did you know, that a, "Photon", (a particle representing a quantum of light or other electromagnetic radiation. A photon carries energy proportional to the radiation frequency but has zero rest mass, light has energy and momentum which couples to gravity. ... A mass-less particle can have energy E and momentum p, because mass is related to these by the equation m2 = E2/c4 - p2/c2, which is zero for a photon because E = pc for mass-less radiation, M =mass), but if a photon has zero mass, why then does gravity have an effect on it, after all the theory states, that its a intangible particle, IE nothing can touch it or act upon it, which is compleatly wrong, all you have to do to know its wrong, is look at the effect of gravitational lensing, Energy and mass are the same thing, as you wrote. If gravity affects mass, you may as well say it affects energy. 2) Light is moving, therefore it has kinetic energy, therefore it is affected by gravity. 3) Kinetic energy of an object is merely a side effect of changing the inertial frame. Any object standing still on Earth at any given moment, is actually drifting away from some distant star at speed c, and taking in to consideration also the fact that energy bends space-time and thus changes the direction of the light wave, There are two important concepts here, that explain the influence of gravity on light, (photons). The theory of Special Relativity, partially proved in 1905 (or rather the 2nd paper of that year on the subject), gives an equation for the relativistic energy of a particle;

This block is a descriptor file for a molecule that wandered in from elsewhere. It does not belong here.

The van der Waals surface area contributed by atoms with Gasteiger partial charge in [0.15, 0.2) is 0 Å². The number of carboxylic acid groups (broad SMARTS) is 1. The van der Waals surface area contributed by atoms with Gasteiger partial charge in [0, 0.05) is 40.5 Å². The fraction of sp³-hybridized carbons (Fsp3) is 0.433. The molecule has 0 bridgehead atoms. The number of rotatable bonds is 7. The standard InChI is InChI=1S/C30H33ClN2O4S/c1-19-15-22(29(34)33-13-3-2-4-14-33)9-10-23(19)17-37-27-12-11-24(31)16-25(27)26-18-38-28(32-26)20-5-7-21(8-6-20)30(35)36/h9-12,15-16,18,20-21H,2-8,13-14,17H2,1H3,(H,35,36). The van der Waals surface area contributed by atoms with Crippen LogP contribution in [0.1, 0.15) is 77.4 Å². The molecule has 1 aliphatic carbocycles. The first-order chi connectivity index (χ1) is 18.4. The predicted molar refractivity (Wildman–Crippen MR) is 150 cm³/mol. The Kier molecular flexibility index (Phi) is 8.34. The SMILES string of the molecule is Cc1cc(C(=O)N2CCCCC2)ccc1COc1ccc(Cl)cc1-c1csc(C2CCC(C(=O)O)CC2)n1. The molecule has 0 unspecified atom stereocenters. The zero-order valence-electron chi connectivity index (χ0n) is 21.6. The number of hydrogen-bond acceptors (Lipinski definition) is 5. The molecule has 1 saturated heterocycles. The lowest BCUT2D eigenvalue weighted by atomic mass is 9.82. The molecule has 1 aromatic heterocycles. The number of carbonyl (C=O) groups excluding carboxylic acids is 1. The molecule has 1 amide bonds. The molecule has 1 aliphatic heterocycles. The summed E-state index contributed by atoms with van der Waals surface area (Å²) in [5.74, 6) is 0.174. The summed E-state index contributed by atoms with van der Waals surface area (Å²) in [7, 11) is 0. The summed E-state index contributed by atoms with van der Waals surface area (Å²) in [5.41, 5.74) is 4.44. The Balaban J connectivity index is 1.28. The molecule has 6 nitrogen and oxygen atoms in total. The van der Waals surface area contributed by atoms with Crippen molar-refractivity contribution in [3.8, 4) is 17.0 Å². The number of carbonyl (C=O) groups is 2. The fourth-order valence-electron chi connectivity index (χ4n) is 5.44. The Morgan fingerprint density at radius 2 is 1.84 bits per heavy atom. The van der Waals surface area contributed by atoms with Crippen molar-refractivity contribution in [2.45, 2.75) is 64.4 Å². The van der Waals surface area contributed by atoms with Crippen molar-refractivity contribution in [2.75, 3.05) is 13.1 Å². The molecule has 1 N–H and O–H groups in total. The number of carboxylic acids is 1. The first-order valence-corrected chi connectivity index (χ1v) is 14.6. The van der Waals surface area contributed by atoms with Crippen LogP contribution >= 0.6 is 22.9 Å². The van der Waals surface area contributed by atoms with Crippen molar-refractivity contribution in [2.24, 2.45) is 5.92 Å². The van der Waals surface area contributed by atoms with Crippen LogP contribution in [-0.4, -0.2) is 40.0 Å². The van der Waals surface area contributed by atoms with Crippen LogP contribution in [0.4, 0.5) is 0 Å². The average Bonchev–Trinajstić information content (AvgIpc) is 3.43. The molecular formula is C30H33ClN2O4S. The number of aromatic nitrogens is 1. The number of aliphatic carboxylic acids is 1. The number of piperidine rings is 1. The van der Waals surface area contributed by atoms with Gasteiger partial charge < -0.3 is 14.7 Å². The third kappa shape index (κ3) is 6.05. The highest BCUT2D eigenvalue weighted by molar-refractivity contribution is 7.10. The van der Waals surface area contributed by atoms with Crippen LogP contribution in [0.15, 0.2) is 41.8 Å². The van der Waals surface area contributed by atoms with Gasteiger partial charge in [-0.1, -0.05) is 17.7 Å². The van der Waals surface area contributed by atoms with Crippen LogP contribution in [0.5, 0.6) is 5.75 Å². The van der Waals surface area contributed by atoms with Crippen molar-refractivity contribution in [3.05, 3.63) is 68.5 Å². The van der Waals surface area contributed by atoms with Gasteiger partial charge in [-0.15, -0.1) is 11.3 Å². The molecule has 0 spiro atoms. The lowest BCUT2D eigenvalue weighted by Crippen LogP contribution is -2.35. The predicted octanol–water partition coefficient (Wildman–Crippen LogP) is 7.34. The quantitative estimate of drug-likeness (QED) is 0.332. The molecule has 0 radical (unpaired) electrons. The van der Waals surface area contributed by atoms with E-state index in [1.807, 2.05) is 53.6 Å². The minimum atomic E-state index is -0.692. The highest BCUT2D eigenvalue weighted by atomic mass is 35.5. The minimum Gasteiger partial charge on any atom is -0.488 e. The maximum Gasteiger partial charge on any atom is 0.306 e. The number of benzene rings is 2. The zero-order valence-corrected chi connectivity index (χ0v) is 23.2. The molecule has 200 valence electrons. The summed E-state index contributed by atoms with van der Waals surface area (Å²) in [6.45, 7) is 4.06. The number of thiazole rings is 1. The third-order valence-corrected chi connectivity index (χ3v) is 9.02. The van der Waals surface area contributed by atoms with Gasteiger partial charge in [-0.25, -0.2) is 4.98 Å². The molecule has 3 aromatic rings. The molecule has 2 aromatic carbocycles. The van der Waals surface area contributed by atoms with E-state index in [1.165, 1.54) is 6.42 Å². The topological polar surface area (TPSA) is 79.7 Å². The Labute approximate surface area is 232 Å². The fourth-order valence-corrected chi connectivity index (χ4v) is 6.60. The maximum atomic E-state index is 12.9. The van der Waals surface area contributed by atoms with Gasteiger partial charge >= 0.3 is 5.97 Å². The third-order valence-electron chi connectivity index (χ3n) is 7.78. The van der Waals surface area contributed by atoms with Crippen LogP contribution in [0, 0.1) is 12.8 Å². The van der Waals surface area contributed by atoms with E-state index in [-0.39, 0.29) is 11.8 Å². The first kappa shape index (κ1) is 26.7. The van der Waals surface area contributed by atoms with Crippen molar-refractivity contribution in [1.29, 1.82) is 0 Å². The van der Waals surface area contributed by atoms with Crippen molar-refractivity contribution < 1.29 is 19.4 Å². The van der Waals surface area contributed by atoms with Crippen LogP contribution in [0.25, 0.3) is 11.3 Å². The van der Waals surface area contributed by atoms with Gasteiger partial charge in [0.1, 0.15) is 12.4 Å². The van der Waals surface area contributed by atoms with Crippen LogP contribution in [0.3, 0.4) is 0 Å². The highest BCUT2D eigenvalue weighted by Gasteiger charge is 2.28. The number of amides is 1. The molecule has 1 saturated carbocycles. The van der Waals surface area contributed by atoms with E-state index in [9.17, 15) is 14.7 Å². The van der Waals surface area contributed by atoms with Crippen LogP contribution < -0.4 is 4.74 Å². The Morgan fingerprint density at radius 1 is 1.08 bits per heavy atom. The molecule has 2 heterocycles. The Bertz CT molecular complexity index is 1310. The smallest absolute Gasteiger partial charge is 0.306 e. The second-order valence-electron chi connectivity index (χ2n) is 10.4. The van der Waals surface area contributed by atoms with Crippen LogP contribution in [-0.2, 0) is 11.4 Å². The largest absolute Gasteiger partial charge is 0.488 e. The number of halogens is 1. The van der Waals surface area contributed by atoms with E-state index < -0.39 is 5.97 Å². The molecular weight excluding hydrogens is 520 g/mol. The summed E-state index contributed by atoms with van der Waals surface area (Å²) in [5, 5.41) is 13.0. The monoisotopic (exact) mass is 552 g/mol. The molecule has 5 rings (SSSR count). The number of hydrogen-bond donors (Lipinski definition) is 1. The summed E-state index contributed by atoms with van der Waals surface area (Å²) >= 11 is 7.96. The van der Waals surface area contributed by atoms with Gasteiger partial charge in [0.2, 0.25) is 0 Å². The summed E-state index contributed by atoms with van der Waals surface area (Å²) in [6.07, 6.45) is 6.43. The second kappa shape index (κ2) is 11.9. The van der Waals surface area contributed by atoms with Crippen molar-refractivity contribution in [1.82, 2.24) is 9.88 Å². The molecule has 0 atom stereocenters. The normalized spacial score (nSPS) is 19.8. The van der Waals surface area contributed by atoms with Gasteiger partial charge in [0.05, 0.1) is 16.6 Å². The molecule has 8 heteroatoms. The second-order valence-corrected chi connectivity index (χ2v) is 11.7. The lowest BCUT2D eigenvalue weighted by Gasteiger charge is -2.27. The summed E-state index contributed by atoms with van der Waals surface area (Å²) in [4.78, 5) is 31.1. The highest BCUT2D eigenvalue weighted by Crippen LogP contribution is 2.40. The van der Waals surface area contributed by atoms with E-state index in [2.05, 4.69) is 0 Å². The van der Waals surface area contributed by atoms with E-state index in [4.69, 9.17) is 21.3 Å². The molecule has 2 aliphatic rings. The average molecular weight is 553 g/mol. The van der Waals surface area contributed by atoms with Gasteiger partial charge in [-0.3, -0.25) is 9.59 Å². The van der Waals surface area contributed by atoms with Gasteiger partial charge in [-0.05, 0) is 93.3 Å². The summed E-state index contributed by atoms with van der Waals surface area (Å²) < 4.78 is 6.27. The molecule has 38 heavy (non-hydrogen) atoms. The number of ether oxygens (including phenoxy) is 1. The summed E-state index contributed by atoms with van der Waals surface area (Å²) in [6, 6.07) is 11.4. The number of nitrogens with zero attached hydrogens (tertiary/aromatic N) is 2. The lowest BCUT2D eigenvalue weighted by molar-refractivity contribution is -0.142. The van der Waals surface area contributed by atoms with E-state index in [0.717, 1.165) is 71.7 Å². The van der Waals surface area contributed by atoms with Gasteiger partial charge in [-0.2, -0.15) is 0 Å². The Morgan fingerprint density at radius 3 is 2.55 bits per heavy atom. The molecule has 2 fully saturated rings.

where m0m0 is the rest mass of the particle (0 in the case of a photon). Hence this reduces to E=pcE=pc. Einstein also introduced the concept of relativistic mass (and the related mass-energy equivalence) in the same paper; we can then write
where mm is the relativistic mass here, hence
In other words, a photon does have relativistic mass proportional to its momentum.
an early result of quantum theory (specifically wave-particle duality), states that
where hh is simply Planck's constant. This gives
Hence combining the two results, we get
again, paying attention to the fact that mm is relativistic mass.
And here we have it: photons have 'mass' inversely proportional to their wavelength! Then simply by Newton's theory of gravity, they have gravitational influence. (To dispel a potential source of confusion, Einstein specifically proved that relativistic mass is an extension/generalisation of Newtonian mass, so we should conceptually be able to treat the two the same as, standardz, hahahahahahaha, :) #edio